Smart meter deal between Tshwane and PEU set aside
The High Court in Pretoria has set aside a R2bn smart meter contract between the City of Tshwane and service provider PEU Capital Partners (PEU).
On Friday, Tshwane mayor Solly Msimanga said in a statement that a full bench had delivered the judgment on the case initially brought by lobby group AfriBusiness in 2013, arguing that it was irregularly awarded.
"When the Msimanga administration assumed office in August last year, we inherited a R2bn budget deficit, of which R1.5bn constituted irregular expenditure," Msimanga said. "The biggest of these irregularities was a tender for the supply of ‘smart’ pre-paid electricity meters and services by a company called PEU Capital Partners."
Msimanga said PEU was initially appointed on a tender to give advice to Tshwane on how to save money, but the deal soon turned into something completely different, by-passing competitive bidding processes.
"From the outset the DA had pointed out that the tender and the deal was irregular, and would punch a hole in Tshwane’s coffers. We later discovered that National Treasury and the finance minister agreed with our view," Msimanga said.
He said information pertaining to the tender was deliberately withheld from the public. The contract was voted through by the then ANC majority in council.
Msimanga said Tshwane initially paid PEU 19.5c for every rand of electricity that ran through its estimated 13,000 meters. The price was later reduced from to 9.5c. Msimanga said the City of Tshwane went into a termination agreement when legal action was threatened on the contract.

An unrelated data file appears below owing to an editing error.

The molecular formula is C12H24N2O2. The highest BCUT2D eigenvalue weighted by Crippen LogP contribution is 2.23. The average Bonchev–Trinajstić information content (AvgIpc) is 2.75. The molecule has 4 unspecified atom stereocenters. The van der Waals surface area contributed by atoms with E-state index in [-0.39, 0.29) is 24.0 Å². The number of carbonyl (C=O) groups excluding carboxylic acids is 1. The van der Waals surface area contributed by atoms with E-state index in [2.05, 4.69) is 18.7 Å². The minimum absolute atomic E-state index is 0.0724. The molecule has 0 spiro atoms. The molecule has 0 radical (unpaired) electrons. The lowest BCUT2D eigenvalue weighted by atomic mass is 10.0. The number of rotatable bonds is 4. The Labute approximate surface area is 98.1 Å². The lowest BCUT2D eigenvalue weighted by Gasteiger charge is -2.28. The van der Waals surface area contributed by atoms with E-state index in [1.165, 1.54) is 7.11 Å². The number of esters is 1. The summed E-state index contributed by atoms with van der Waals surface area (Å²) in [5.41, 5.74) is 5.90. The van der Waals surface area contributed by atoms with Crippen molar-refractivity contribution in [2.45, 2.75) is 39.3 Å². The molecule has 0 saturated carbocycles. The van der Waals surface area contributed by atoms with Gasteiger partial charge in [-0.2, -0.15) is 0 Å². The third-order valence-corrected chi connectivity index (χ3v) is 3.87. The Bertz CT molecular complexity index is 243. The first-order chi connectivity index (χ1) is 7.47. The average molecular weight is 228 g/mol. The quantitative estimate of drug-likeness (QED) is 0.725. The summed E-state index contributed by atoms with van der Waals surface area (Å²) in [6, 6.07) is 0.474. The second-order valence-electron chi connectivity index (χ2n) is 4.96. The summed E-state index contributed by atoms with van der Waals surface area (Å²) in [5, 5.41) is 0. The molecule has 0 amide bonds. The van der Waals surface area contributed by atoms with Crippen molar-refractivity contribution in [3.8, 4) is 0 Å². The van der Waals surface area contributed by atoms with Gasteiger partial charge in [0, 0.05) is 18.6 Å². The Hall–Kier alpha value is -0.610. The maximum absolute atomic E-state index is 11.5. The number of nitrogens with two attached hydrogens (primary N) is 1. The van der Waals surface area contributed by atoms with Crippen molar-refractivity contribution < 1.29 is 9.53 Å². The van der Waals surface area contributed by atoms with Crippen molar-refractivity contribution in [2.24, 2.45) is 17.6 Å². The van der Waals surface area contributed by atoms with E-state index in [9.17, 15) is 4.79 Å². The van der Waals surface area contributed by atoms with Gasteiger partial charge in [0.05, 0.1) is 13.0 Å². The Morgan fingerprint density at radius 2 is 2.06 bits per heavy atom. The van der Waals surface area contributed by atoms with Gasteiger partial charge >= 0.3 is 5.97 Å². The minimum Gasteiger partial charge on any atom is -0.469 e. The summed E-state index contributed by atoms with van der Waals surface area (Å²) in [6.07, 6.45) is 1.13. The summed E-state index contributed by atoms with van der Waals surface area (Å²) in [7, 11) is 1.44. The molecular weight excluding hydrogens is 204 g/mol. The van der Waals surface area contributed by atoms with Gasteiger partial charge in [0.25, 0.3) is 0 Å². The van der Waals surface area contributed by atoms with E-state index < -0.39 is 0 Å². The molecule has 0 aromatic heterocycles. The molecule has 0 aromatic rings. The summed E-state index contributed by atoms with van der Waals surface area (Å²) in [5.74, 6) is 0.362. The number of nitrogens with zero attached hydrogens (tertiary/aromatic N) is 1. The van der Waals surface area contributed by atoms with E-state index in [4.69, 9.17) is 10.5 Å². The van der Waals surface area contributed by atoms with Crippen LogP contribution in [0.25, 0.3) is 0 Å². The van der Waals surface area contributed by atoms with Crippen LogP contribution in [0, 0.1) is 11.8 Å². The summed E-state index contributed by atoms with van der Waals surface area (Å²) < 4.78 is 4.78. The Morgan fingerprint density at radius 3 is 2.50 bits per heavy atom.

Tshwane would have paid R950m in terms of the termination agreement as a termination fee. The pay-out was interdicted, and the money was kept in a trust pending the finalisation of the court action.
This judgment declares all deals between Tshwane and PEU and its subsidiary, Tums, as unlawful. The court also ordered that the R950m be paid to the city.
Armand Greyling, law and policy analyst from AfriBusiness, said the application was initially brought against both the City of Tshwane and PEU, but after the change of administration to a DA-led coalition government in August 2016, the city changed it stance and supported AfriBusiness’ application.
AfriBusiness had argued that the contract did not adhere to proper tender and procurement procedures as prescribed by the Constitution and procurement legislation.
"We are extremely satisfied with the outcome in court today," said Greyling. "The City of Tshwane should never have entered into this contract with PEU."
He added: " The tax money that was saved can now be utilised by the city for other projects, to the benefit of citizens. As a business rights organisation we will continue to pursue a free market business environment and will also continue to fight matters where there is clear fruitless, wasteful and irregular expenditure by the state."